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Russia Urges Restraint On North Korea's Threats

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People watch a news report showing North Korean army tanks at Seoul Railway Station in Seoul, South Korea, Saturday, March 30, 2013. North Korea warned Seoul on Saturday that the Korean Peninsula was entering "a state of war" and threatened to shut down a factory complex that's the last major symbol of inter-Korean cooperation. (AP Photo/Ahn Young-joon) | AP

* Moscow urges parties not to "cross the point of no return"

* Senior diplomat says war is unacceptable

* Moscow says U.S. statements are "a bit reassuring" (Adds diplomat's quotes)

SCOW, March 30 (Reuters) - Moscow urged restraint in the Korean peninsular on Saturday, after North Korea said it was entering a "state of war" with South Korea in a further escalation of its bellicose rhetoric against Seoul and its main ally, the United States.

"We hope that all parties will exercise maximum responsibility and restraint and no one will cross the point of no return," senior Russian Foreign Ministry official Grigory Logvinov told Interfax news agency.

North Korean leader Kim Jong-un on Friday put missile units on standby to attack U.S. military bases in the South and the Pacific, after two nuclear-capable U.S. stealth bombers flew over the Korean peninsula in a rare show of force.

"We expect that everyone understands that a recurrence of the war on the peninsula is definitely unacceptable," Logvinov told news agency RIA.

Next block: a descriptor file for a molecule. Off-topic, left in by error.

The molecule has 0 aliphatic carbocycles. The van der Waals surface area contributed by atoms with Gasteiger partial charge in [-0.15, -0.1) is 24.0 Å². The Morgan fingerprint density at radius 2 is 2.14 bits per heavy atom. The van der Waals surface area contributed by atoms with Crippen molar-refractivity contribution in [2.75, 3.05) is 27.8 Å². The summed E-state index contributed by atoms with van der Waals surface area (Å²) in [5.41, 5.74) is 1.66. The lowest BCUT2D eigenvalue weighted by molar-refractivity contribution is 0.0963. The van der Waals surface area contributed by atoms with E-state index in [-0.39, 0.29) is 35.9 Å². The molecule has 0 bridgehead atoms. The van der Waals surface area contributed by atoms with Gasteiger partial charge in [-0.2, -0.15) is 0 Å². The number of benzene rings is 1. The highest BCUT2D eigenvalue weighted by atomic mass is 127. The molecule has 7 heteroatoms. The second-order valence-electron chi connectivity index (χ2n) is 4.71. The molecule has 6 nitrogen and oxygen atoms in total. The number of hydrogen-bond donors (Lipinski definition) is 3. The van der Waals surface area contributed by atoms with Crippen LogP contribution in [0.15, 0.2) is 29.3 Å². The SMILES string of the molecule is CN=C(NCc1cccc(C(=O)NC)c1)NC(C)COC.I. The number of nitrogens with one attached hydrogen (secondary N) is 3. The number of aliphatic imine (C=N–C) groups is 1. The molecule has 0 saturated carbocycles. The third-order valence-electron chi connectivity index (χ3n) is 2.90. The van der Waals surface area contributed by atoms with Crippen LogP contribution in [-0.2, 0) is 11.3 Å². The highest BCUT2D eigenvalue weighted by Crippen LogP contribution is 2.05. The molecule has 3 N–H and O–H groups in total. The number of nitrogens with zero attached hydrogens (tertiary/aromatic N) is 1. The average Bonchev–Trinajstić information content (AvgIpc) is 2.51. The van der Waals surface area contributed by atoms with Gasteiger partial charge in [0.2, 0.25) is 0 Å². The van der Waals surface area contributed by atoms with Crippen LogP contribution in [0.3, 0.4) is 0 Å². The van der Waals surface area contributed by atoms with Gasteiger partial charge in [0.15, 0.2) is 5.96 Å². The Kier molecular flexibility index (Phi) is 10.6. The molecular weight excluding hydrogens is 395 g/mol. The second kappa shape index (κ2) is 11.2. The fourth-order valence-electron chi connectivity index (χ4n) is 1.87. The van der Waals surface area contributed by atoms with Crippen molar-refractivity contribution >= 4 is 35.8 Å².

When asked by reporters if Pyongyang had the same understanding, Logvinov said: "Of course. We were in contact with the North Korean side".

U.S. officials said the B-2 bombers were on a diplomatic sortie aimed at reassuring allies South Korea and Japan and were also aimed at trying to nudge Pyongyang back to dialogue.

"At least at this point, we see that the statements (of Washington) are rather restrained. The position of the American side is a bit reassuring," Logvinov told RIA.

Russia warned on Friday that the heightened military activity was slipping into a "vicious cycle" that could get out of control.

Tension has been high since North Korea conducted a third nuclear weapons test in February in breach of U.N. sanctions and despite warnings from China for it not to do so.

As tensions rose close to Russia's eastern borders, President Vladimir Putin made staff changes within the Security Council, promoting Yuri Averyanov, with experience of Far East affairs, to the first deputy of the top security chief.

Averyanov moved to the Security Council in 2006 after six years as Putin's deputy representative for the Russian Far East. (Reporting by Maya Dyakina; Editing by Rosalind Russell)

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